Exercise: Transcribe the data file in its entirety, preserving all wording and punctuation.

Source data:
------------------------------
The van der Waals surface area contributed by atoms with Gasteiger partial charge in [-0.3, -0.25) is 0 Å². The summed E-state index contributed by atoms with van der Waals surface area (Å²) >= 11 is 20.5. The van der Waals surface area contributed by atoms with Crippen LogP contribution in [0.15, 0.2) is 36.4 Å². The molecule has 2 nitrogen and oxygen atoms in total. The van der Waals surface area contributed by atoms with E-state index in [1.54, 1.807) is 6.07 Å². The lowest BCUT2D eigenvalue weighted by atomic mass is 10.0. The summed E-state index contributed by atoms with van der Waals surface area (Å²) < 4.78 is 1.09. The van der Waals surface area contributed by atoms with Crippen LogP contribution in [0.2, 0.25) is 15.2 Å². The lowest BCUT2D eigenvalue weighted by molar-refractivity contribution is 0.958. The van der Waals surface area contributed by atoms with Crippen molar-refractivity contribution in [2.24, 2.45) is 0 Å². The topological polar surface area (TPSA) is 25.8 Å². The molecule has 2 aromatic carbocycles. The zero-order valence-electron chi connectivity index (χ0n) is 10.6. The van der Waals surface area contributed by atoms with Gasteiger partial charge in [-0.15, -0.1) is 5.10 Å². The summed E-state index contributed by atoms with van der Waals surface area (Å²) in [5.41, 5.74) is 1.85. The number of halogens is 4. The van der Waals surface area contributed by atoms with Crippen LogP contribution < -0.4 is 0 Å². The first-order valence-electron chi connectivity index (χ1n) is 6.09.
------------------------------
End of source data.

The van der Waals surface area contributed by atoms with Gasteiger partial charge in [-0.3, -0.25) is 0 Å². The summed E-state index contributed by atoms with van der Waals surface area (Å²) >= 11 is 20.5. The van der Waals surface area contributed by atoms with Crippen LogP contribution in [0.15, 0.2) is 36.4 Å². The molecule has 2 nitrogen and oxygen atoms in total. The van der Waals surface area contributed by atoms with E-state index in [1.54, 1.807) is 6.07 Å². The lowest BCUT2D eigenvalue weighted by atomic mass is 10.0. The summed E-state index contributed by atoms with van der Waals surface area (Å²) < 4.78 is 1.09. The van der Waals surface area contributed by atoms with Crippen LogP contribution in [0.2, 0.25) is 15.2 Å². The lowest BCUT2D eigenvalue weighted by molar-refractivity contribution is 0.958. The van der Waals surface area contributed by atoms with Crippen molar-refractivity contribution in [2.24, 2.45) is 0 Å². The topological polar surface area (TPSA) is 25.8 Å². The molecule has 2 aromatic carbocycles. The zero-order valence-electron chi connectivity index (χ0n) is 10.6. The van der Waals surface area contributed by atoms with Gasteiger partial charge in [-0.15, -0.1) is 5.10 Å². The summed E-state index contributed by atoms with van der Waals surface area (Å²) in [5.41, 5.74) is 1.85. The number of halogens is 4. The van der Waals surface area contributed by atoms with Crippen LogP contribution < -0.4 is 0 Å². The first-order valence-electron chi connectivity index (χ1n) is 6.09.